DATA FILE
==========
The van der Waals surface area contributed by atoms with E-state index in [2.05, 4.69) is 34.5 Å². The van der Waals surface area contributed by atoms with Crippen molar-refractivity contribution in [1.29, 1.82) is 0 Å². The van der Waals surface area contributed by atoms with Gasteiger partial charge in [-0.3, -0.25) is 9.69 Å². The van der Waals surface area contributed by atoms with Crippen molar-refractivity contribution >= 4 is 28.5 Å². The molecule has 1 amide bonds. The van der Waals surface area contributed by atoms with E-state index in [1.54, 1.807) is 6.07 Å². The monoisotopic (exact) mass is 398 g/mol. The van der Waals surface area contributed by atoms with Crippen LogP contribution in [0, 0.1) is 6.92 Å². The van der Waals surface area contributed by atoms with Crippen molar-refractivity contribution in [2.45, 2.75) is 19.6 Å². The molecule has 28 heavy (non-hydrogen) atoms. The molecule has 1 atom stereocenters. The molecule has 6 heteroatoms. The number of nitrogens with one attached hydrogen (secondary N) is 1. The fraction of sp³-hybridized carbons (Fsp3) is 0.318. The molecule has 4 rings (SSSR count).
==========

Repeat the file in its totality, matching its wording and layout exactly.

The van der Waals surface area contributed by atoms with E-state index in [2.05, 4.69) is 34.5 Å². The van der Waals surface area contributed by atoms with Crippen molar-refractivity contribution in [1.29, 1.82) is 0 Å². The van der Waals surface area contributed by atoms with Gasteiger partial charge in [-0.3, -0.25) is 9.69 Å². The van der Waals surface area contributed by atoms with Crippen molar-refractivity contribution >= 4 is 28.5 Å². The molecule has 1 amide bonds. The van der Waals surface area contributed by atoms with E-state index in [1.54, 1.807) is 6.07 Å². The monoisotopic (exact) mass is 398 g/mol. The van der Waals surface area contributed by atoms with Crippen LogP contribution in [0, 0.1) is 6.92 Å². The van der Waals surface area contributed by atoms with Crippen molar-refractivity contribution in [2.45, 2.75) is 19.6 Å². The molecule has 28 heavy (non-hydrogen) atoms. The molecule has 1 atom stereocenters. The molecule has 6 heteroatoms. The number of nitrogens with one attached hydrogen (secondary N) is 1. The fraction of sp³-hybridized carbons (Fsp3) is 0.318. The molecule has 4 rings (SSSR count).